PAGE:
Exotic plant materials, however, aren’t entirely taboo. Williams installed green island ficus around the foundation of a modern minimalist property, also in Palm Beach. “It’s one of the most sustainable plants I can think of,” he says. “It’s non-native, but it takes drought, salt, and wind well, and, of course, it’s non-invasive.”

Reducing grassy areas is also paramount. SSA minimized the amount of lawn on a Massachusetts property by restoring a 20-acre meadow. Likewise, in the Marin Hills of California, Scott Lewis, of San Francisco–based Scott Lewis Landscape Architecture, replaced one property’s lawn entirely with native grasses that need no watering at all. The property was completely regraded and replanted; now, the flowering hillside “looks like it was always there,” he says.

A certain amount of lawn may be aesthetically unavoidable in some projects; Williams used it in the minimal Palm Beach project to break up sight lines, for example. “But the days of grassy lawns in California are pretty much done,” says Lewis.

Selecting the appropriate greenery alone doesn’t make a garden sustainable. Hardscaping matters, too, especially where it comes to managing water retention and runoff. Stone pavers and gravel, for example—rather than slabs of concrete or pavement—create permeable surfaces that allow storm water to seep back into the ground.

For a project in Napa, Lewis used pavers atop a gravel bed to create pathways. These low-heat index stones reflect heat, keeping the space cooler, and allow any water to return immediately into the ground. Where the previous garden contained fussy privets and turf, drought-tolerant ornamental grasses and rosemary now soften the serene space.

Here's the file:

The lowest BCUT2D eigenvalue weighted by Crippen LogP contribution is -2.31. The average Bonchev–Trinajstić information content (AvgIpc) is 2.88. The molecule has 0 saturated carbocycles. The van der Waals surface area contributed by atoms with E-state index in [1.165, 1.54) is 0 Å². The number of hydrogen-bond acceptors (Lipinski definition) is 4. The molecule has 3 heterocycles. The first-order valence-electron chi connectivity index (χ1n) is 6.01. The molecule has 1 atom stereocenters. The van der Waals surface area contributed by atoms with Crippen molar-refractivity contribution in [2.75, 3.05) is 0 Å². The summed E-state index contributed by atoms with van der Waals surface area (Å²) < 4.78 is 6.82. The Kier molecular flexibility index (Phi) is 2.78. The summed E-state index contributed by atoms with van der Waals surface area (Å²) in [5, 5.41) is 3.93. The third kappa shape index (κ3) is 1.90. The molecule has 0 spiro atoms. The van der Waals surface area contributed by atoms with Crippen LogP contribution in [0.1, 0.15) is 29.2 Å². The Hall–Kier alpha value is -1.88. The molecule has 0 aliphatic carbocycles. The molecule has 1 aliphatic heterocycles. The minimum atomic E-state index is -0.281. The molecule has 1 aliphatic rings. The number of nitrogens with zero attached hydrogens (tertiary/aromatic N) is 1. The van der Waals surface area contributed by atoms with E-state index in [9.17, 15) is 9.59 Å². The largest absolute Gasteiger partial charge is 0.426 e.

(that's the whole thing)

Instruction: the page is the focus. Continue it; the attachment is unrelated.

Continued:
In Palm Beach, Williams used a 12-inch band of loose pebble around the building’s foundation to keep the house clean in heavy rains and help the garden absorb water. For Marmol Radziner, the solution lies in breaking up slabs with gravel or planting strips, as it did for a project in Beverly Hills. “As modernists, we tend to use a lot of concrete walls and concrete pads,” says Radziner. “We have to allow for water to get back into the earth.”

Few municipalities require homeowners to collect storm water—yet—though it’s an important factor in any considered landscape. At SSA’s project in Massachusetts, a storm-water garden even became the organizing principle of the site’s design. Now, wetland iris fill a reclaimed granite–framed garden, where the clients’ children now play and catch frogs. Whether or not a client asks for it, SSA typically builds storm-water collection or bioswales (drainage courses designed to remove silt and pollution from runoff water) into its designs. “That’s driven by our desire to be respectful of a site,” says Stimson.

Whether driven by economics or aesthetics, trends in sustainable gardens are catching on. Top designers are proving they don’t have to swap luxury and beauty for environmental responsibility. Of course, any successful garden has to work with the physical world, not against it. But where it comes to sustainable landscapes, as Radziner says succinctly, “we’re creating an enhanced version of nature.”